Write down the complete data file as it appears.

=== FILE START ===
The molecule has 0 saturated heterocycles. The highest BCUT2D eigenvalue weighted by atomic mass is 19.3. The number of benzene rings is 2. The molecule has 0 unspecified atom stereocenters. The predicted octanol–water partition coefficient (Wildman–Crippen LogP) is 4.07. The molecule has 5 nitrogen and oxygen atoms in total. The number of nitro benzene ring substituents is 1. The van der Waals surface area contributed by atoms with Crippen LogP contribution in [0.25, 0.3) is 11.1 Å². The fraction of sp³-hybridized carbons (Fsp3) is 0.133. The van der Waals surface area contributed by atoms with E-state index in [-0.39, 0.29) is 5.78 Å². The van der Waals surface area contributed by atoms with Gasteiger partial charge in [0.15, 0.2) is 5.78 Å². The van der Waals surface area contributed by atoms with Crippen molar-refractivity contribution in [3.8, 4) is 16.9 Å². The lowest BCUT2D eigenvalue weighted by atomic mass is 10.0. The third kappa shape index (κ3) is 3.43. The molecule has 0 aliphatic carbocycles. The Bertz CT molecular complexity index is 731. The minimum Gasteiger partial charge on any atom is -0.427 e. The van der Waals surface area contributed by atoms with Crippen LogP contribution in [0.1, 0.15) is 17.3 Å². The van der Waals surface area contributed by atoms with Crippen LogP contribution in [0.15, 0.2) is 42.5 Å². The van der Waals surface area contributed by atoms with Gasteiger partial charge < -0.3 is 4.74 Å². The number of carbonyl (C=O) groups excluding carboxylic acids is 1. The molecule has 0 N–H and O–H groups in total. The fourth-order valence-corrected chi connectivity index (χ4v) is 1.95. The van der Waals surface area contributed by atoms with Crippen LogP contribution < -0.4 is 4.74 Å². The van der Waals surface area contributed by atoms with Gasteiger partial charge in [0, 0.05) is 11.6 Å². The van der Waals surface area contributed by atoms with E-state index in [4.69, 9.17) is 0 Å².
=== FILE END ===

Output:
The molecule has 0 saturated heterocycles. The highest BCUT2D eigenvalue weighted by atomic mass is 19.3. The number of benzene rings is 2. The molecule has 0 unspecified atom stereocenters. The predicted octanol–water partition coefficient (Wildman–Crippen LogP) is 4.07. The molecule has 5 nitrogen and oxygen atoms in total. The number of nitro benzene ring substituents is 1. The van der Waals surface area contributed by atoms with Crippen LogP contribution in [0.25, 0.3) is 11.1 Å². The fraction of sp³-hybridized carbons (Fsp3) is 0.133. The van der Waals surface area contributed by atoms with E-state index in [-0.39, 0.29) is 5.78 Å². The van der Waals surface area contributed by atoms with Gasteiger partial charge in [0.15, 0.2) is 5.78 Å². The van der Waals surface area contributed by atoms with Crippen molar-refractivity contribution in [3.8, 4) is 16.9 Å². The lowest BCUT2D eigenvalue weighted by atomic mass is 10.0. The third kappa shape index (κ3) is 3.43. The molecule has 0 aliphatic carbocycles. The Bertz CT molecular complexity index is 731. The minimum Gasteiger partial charge on any atom is -0.427 e. The van der Waals surface area contributed by atoms with Crippen LogP contribution in [0.1, 0.15) is 17.3 Å². The van der Waals surface area contributed by atoms with Crippen LogP contribution in [0.15, 0.2) is 42.5 Å². The van der Waals surface area contributed by atoms with Gasteiger partial charge < -0.3 is 4.74 Å². The number of carbonyl (C=O) groups excluding carboxylic acids is 1. The molecule has 0 N–H and O–H groups in total. The fourth-order valence-corrected chi connectivity index (χ4v) is 1.95. The van der Waals surface area contributed by atoms with Crippen LogP contribution < -0.4 is 4.74 Å². The van der Waals surface area contributed by atoms with Gasteiger partial charge in [0, 0.05) is 11.6 Å². The van der Waals surface area contributed by atoms with E-state index in [4.69, 9.17) is 0 Å².